A UK politician is adding his voice to calls for an independent public enquiry into why a British Airways flight was allowed to land in Kuwait a few hours after the start of the Gulf War.

Passengers and crew were held hostage for several weeks by former Iraqi dictator Saddam Hussein's  troops when the airport was attacked shortly after British Airways flight BA149 landed in Kuwait on 1 August 1990. The aircraft was destroyed in the attack.

Norman Baker, Liberal Democrat  MP for Lewes, in Sussex, says new evidence has been uncovered showing that  “a decision was taken to land the plane although it was known that Iraqi troops were close by, and that the capture of those on board was highly likely.”

Baker alleges that former prime ministers Margaret Thatcher and John Major gave “incorrect and misleading” information to the House of Commons when they stated that the aircraft had landed before the invasion and that the situation could not have been foreseen.

“With 200,000 troops and tanks gathered on the border very close to Kuwait, and given the general background noise from Iraq at the time, I suggest that it was a reasonable assumption that there might well have been an invasion, even if there was no detailed intelligence to confirm that,” Baker told a House of Commons debate on Friday.

“The plane touched down, moreover, at a deserted airport. Every other flight from every other airline had been cancelled for hours, there were no staff, and the one or two individuals who were hanging around were considerably surprised when a plane touched down.”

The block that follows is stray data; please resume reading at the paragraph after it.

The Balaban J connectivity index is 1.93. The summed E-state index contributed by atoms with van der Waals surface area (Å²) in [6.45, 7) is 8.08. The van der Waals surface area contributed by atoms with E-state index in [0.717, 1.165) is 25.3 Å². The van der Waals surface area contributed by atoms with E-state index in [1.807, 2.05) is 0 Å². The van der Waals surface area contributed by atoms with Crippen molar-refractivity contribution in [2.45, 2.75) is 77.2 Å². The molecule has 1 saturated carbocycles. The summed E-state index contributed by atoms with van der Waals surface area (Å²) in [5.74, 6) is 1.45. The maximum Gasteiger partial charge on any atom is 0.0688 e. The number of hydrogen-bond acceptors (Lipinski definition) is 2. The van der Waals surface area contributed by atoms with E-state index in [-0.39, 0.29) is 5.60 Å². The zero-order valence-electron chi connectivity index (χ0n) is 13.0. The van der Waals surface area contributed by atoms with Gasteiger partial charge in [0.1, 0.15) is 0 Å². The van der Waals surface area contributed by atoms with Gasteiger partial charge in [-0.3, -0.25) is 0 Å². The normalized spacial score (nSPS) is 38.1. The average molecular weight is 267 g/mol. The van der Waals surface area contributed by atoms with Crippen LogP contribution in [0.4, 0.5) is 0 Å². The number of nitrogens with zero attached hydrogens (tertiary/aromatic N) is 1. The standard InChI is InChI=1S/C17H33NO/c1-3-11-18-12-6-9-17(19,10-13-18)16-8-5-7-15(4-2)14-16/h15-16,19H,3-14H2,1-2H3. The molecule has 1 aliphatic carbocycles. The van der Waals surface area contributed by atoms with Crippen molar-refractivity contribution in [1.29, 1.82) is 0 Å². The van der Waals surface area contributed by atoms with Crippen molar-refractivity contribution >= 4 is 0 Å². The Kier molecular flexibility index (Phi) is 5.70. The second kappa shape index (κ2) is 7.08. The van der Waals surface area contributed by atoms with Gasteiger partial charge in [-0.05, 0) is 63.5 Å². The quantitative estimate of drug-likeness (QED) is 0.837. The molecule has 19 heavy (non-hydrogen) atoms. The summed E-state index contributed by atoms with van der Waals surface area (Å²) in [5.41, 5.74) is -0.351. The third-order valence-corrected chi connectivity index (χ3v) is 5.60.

Baker added that the idea that Britain was the only country in the world not to realise what was going on “stretches credibility”. He alleges that the aircraft, a British Airways Boeing 747 en route to Kuala Lumpur had in fact “landed to allow intelligence and special forces personnel belonging to a highly secretive section of MI6 called The INC, posing as passengers, to disembark in Kuwait.”

Baker said he had obtained signed affidavits from special forces members “to the effect that they were on that plane and were put there to carry out a mission at the request of the British government.”

Passengers on the aircraft have made repeated calls for an inquiry in the intervening years  . “It is not acceptable for those who have gone through so much to have everything swept under the carpet,” Baker said.

But his calls for an immediate investigation were rejected by minister for Europe and former defence secretary Geoff Hoon: “at this stage, because there is no new evidence before me, I am not prepared to launch an inquiry or to act on his request until I have had a further opportunity to consider matters in more detail.”

Link to the debate: http://www.publications.parliament.uk/pa/cm/cmtoday/cmdebate/12.htm#spkr_1

Link to BBC “on this day”:



Source: FlightGlobal.com